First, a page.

After the P-38 Lightning’s success, Lockheed started work on developing advanced types based on the same design. This was known as the XP-58 project. The initial request was for a heavy fighter with increased range and able to operate at higher altitude. In April 1940 an agreement between the US government and Lockheed was signed, and the development began.
James Gerschler, the project engineer at Lockheed, was appointed head of the project. By May 1940 two design concepts had been proposed for one single-seater and one two-seater aircraft, the commission at Wright Field chose the two-seater modification as it suggested heavier armament.
The project was designated XP-58 and was initially planned to become an escort fighter. The first 2 months of design work showed that Continental engines rated at 1500-1600 HP would not be sufficient for the aircraft so they were changed to Pratt & Whitney XH-2600-9/11. This change was only the first in a long row of modifications ahead of the design team.
After extensive changes made during the construction stage, the first prototype finally rolled off the assembly line in August 1942. At the same time, Lockheed received permission and funding to construct the second prototype. The specifications continued to change. In 1943 it was reconfigured to carry a 75mm cannon and two high-caliber machine guns. Later, the USAAC decided to convert the XP-58 into a two-seater attack aircraft that was intended to carry six 20mm cannons, later still a variant with 37mm cannons was considered. Both of these versions were rejected because the significant size of the aircraft made it a perfect target. Moreover critical parts were not armored which increased the risk of high probable losses. Another suggested modification was to make the XP-58 into a high-speed bomber. Naturally all these design requests could not be fulfilled by the small team of engineers and the work was delayed.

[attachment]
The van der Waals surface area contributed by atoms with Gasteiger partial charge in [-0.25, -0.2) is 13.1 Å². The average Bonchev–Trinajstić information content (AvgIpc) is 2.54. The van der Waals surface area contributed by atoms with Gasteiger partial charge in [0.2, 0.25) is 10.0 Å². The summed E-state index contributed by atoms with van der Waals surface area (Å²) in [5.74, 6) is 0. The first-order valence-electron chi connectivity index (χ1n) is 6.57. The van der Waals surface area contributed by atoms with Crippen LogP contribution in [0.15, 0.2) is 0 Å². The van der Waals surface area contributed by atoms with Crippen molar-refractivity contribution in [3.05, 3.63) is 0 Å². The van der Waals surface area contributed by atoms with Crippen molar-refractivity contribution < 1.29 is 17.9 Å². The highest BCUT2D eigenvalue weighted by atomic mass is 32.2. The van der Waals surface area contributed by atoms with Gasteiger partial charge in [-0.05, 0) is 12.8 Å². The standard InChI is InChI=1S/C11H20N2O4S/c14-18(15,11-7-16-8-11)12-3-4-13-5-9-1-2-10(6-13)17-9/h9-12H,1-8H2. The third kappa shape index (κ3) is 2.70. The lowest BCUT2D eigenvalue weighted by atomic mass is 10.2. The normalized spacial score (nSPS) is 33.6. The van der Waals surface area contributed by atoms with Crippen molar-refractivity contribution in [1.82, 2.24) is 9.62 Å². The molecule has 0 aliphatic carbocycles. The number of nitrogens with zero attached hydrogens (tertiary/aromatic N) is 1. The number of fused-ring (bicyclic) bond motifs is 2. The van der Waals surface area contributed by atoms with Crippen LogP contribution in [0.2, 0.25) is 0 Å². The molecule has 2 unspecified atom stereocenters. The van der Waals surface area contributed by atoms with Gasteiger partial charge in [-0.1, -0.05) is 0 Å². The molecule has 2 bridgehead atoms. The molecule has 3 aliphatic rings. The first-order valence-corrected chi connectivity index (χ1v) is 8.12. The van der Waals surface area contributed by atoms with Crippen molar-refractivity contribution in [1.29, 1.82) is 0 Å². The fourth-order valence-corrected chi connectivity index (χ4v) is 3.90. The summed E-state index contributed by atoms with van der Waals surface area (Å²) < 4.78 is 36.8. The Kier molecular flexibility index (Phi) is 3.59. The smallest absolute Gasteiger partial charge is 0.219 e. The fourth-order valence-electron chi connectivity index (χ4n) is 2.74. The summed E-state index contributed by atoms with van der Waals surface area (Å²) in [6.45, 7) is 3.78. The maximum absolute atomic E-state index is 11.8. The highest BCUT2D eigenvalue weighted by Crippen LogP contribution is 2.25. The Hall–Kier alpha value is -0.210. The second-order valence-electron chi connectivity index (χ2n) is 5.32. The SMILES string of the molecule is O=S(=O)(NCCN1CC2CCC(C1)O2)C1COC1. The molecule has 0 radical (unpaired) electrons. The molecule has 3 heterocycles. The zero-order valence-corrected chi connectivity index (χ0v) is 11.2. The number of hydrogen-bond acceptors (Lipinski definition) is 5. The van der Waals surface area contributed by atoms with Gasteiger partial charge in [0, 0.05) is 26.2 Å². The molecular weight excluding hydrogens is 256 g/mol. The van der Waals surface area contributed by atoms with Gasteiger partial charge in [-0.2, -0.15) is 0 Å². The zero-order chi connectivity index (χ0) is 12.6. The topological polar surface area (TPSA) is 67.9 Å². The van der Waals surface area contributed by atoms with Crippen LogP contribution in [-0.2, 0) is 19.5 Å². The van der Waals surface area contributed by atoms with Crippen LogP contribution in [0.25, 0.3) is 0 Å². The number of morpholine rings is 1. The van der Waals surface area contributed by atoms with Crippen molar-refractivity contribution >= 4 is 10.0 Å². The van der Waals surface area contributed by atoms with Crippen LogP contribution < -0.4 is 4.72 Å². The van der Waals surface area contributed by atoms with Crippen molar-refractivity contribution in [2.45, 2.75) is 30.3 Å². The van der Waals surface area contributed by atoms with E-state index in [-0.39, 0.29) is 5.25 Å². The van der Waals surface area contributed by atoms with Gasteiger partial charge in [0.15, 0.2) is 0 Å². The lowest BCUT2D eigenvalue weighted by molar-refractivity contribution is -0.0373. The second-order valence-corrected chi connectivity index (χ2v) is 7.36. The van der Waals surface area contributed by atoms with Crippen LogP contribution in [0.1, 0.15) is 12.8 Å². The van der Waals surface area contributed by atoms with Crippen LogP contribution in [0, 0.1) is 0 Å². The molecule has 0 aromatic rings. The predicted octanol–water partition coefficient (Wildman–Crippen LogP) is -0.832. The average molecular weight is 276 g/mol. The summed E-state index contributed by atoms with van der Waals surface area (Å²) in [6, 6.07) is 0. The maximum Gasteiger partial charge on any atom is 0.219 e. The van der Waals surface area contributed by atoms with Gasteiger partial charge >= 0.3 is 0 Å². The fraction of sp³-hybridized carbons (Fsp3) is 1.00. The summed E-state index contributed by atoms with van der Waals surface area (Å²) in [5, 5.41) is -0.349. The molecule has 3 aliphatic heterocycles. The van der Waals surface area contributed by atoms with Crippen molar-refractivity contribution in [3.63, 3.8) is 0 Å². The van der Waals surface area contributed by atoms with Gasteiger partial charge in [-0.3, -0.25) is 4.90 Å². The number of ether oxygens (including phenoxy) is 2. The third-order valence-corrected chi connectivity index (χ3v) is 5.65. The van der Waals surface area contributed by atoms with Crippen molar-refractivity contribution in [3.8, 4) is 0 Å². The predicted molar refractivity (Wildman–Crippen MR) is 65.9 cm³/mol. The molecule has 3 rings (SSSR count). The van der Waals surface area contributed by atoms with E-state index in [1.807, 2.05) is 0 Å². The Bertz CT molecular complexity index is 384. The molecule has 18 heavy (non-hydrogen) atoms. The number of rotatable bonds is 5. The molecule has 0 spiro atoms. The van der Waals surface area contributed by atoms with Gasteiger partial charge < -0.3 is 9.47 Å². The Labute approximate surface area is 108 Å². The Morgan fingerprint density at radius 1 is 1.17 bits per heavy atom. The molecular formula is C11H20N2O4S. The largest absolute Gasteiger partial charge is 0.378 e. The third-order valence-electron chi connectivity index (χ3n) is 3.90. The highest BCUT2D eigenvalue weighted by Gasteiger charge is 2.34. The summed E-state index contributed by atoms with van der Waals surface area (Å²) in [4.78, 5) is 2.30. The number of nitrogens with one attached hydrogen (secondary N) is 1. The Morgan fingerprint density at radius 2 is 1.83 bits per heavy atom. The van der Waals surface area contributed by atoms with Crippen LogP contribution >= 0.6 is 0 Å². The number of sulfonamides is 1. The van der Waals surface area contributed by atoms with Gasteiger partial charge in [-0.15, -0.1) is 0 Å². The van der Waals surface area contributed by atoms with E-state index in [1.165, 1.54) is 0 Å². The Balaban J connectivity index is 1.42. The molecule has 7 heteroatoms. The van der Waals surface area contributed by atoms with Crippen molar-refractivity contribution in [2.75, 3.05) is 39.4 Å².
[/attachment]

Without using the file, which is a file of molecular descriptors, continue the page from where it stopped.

Eventually, the specification changed once again, and the XP-58 once again reverted to its original role – namely heavily armed bomber destroyer. This required removing the defensive rear turret.
The prototype itself had undergone such extensive changes that it had never been equipped with both forward-facing and defensive armament. It conducted its maiden flight on June 6 1944 when it was flown from Lockheed’s airfield to Muroc airfield (currently Edwards AFB). The flight duration was 50 minutes.
The final fate of the Chain Lightning was unfortunate. Between the poor reliability of the turbo-superchargers that were supposed to be installed on the fighter and the incredible number of modifications and difficulties encountered by the design team during its construction, Lockheed abandoned the development program in 1945.